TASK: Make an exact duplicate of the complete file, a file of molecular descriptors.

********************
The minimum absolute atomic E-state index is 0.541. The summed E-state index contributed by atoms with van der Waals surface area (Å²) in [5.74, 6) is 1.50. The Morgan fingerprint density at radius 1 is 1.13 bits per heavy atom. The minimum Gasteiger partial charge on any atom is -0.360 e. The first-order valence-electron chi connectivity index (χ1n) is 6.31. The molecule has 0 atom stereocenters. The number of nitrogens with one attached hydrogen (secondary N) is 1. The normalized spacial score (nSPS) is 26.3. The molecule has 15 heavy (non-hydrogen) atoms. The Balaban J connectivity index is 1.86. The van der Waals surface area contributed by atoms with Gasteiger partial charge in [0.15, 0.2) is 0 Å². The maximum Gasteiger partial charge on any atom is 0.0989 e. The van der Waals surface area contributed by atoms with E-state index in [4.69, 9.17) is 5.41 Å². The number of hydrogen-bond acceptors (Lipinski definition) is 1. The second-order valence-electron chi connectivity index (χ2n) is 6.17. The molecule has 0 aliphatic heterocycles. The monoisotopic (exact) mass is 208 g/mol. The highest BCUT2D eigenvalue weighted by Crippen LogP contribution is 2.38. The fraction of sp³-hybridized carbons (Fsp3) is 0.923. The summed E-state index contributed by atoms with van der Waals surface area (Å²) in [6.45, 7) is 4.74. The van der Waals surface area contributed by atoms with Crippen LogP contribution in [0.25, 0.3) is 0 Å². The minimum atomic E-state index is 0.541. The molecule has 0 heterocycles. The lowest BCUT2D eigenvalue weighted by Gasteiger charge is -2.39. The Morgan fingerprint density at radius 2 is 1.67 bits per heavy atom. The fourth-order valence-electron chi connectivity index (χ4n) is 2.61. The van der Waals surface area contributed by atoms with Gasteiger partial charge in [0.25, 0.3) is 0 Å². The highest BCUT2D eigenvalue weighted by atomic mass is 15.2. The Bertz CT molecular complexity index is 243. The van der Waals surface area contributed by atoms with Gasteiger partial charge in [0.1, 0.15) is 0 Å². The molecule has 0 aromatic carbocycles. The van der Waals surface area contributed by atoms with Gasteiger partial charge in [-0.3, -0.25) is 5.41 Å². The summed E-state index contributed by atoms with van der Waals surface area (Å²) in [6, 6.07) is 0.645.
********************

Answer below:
The minimum absolute atomic E-state index is 0.541. The summed E-state index contributed by atoms with van der Waals surface area (Å²) in [5.74, 6) is 1.50. The Morgan fingerprint density at radius 1 is 1.13 bits per heavy atom. The minimum Gasteiger partial charge on any atom is -0.360 e. The first-order valence-electron chi connectivity index (χ1n) is 6.31. The molecule has 0 atom stereocenters. The number of nitrogens with one attached hydrogen (secondary N) is 1. The normalized spacial score (nSPS) is 26.3. The molecule has 15 heavy (non-hydrogen) atoms. The Balaban J connectivity index is 1.86. The van der Waals surface area contributed by atoms with Gasteiger partial charge in [0.15, 0.2) is 0 Å². The maximum Gasteiger partial charge on any atom is 0.0989 e. The van der Waals surface area contributed by atoms with E-state index in [4.69, 9.17) is 5.41 Å². The number of hydrogen-bond acceptors (Lipinski definition) is 1. The second-order valence-electron chi connectivity index (χ2n) is 6.17. The molecule has 0 aliphatic heterocycles. The monoisotopic (exact) mass is 208 g/mol. The highest BCUT2D eigenvalue weighted by Crippen LogP contribution is 2.38. The fraction of sp³-hybridized carbons (Fsp3) is 0.923. The summed E-state index contributed by atoms with van der Waals surface area (Å²) in [6.45, 7) is 4.74. The van der Waals surface area contributed by atoms with Crippen LogP contribution in [0.25, 0.3) is 0 Å². The minimum atomic E-state index is 0.541. The molecule has 0 heterocycles. The lowest BCUT2D eigenvalue weighted by Gasteiger charge is -2.39. The Morgan fingerprint density at radius 2 is 1.67 bits per heavy atom. The fourth-order valence-electron chi connectivity index (χ4n) is 2.61. The van der Waals surface area contributed by atoms with Gasteiger partial charge in [0.25, 0.3) is 0 Å². The highest BCUT2D eigenvalue weighted by atomic mass is 15.2. The Bertz CT molecular complexity index is 243. The van der Waals surface area contributed by atoms with Gasteiger partial charge in [0.1, 0.15) is 0 Å². The molecule has 0 aromatic carbocycles. The van der Waals surface area contributed by atoms with Gasteiger partial charge in [-0.3, -0.25) is 5.41 Å². The summed E-state index contributed by atoms with van der Waals surface area (Å²) in [6, 6.07) is 0.645.